A woman who survived a traffic accident which killed her partner four years ago believes drivers should be taught awareness of the real repercussions of accidents to try to deter negligent behaviour, such as speeding and drink driving.

Kasia Lyczkowska believes learners should be shown photos or videos of accidents, injuries and car wrecks, or requested to read or watch stories of traffic accident survivors.

This would “instil the awareness in learners that accidents can happen because of careless driving… to show the consequences of such behaviour,” says Lyczkowska.

Pierre Vella, executive chair of the Malta Road Safety Council, agrees.

“As a council… we feel that even during the actual theoretical part, possibly a video is shown to illustrate the dangers of being involved in an accident where there are injuries. It’s about having this mentality and consideration of being in a traffic accident, not just yourself, but even a third party. And as we read, it is even more frightful and tragic,” he said, when contacted.

Both Lyczkowska and Vella were sharing their views in the wake of the growing number of traffic fatalities.

This year, 18 people have died in traffic accidents, including nine pedestrians and six motorcyclists. The mid-year figure of 15 was the highest in a quarter of a century. In a study published in the Malta Medical Journal, the authors noted that Malta lacks a consistent and professional road safety campaign to address the increasing number of traffic fatalities.

The campaign, that should come with better enforcement, ought to target anyone who uses roads: motorists, motorcyclists, cyclists, pedestrians and scooter riders.

Lyczkowska’s suggestions take this a step further: education should go beyond being taught the rules of the road. Learners should be given a glimpse of the devastation caused by a traffic accident.

Learning from loss

She speaks from experience.

Lyczkowska, a Polish national, lived in Amsterdam for 13 years before moving to Malta, seven years ago, to enjoy life in the sun. While in Malta, she met Boris.

On June 24, 2018, Kasia and Boris went shopping to Bay Street ahead of the wedding of his cousin the following week.

After leaving St Julian’s on a motorbike, they headed to Boris’s office and had to drive towards the University of Malta. As they were in the tunnel near the skate park, their motorbike skidded.

“I remember hitting the wall on my right side. I don’t remember much. I didn’t lose consciousness, but I have gaps in my memory. I remember laying down on the ground in my helmet suffocating because I couldn’t breathe,” she recalled in an interview last year.

I remember hitting the wall on my right side

“The only concern I had was: what happened to Boris? But nobody wanted to tell me. They were just saying the ambulance was coming for us.”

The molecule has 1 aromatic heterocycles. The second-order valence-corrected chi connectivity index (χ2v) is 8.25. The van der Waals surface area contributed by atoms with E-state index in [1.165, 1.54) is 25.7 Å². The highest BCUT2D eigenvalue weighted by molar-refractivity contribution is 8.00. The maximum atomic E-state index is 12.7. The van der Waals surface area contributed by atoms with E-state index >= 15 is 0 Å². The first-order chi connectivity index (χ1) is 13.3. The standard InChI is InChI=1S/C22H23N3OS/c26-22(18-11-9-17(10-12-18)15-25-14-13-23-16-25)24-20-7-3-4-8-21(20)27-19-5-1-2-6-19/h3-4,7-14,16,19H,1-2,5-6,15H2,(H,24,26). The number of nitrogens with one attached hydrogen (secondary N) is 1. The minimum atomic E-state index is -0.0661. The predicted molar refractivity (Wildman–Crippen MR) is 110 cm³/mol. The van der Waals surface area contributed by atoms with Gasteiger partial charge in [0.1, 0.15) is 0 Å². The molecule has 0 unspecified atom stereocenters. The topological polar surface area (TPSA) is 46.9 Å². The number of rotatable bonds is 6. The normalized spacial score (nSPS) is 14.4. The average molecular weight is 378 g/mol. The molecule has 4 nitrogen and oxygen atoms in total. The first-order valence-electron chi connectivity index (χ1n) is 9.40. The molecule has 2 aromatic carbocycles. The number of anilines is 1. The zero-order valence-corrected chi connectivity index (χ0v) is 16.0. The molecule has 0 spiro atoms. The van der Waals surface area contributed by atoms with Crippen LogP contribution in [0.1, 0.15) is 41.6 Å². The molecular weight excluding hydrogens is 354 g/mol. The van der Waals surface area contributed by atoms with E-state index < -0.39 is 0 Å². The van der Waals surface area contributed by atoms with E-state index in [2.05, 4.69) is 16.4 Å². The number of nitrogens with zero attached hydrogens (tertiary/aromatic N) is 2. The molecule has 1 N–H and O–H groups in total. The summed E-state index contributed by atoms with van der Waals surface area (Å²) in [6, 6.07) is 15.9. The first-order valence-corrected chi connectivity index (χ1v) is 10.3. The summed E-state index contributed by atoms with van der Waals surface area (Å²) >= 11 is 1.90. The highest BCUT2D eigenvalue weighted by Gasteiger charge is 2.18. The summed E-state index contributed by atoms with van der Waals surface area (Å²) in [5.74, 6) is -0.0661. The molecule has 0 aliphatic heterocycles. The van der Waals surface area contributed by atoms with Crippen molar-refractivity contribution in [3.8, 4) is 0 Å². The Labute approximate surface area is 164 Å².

Lyczkowska was taken to hospital and placed in an induced coma for two days. Half her body was shattered. She broke several ribs, her pelvis, left hip and the right leg was shattered to the extent that the knee had to be reconstructed. She woke up to the devastating news that Boris had died.

She spiralled into a dark space. When Lyczkowska was ready to face her feelings, she started writing down her

experiences. Sometime later, she set up a website ‘I survived. Now what?’ (www.isurvivedaccident.com) to share her story and encourage others to share theirs – in support of one another.

Enforcement, empathy and re-education

Now, as she sees the number of fatalities increase, she has some suggestions to share.

She believes that, apart from being taught about safe driving, learners ought to be made aware of what causes accidents – such as speeding, not respecting road rules and law, the potential cost of not maintaining a car that leaks oil.

“This can be one part of the final theoretical test… to expand an awareness of the consequences and generate drivers that are fit for purpose,” she said.

She also suggested creating a lab imitating a hospital setting where learners get to spend time bed ridden, recreating a post-accident scenario, or sitting in a wheelchair or in crutches – then asked to write about that experience.

“This would instil empathy in people that accidents can happen because of them or other drivers and can negatively impact and change the lives of anyone.”

She believes that such educational changes can be also rolled out to local councils and any authority responsible for roads management.

All this had to come with better enforcement and an education programme and re-education for current drivers.

Vella, from the Malta Road Safety Council, said that during the tuition period “we definitely should address the issue of safety. Driving schools tackle the issue of safe driving but we feel we should go beyond this issue.”

Last year, the council offered over 250 free first aid courses to new drivers to create more awareness on the dangers on the road.

“As a council, we feel that first aid courses should be compulsory… Another suggestion is that, on obtaining a driving licence, one is to donate blood…  the fact that you are already supporting what might happen will surely endorse the importance of being safe on our roads. Obtaining a driving licence is definitely obtaining one’s freedom but also one should obtain more responsibility,” he said.

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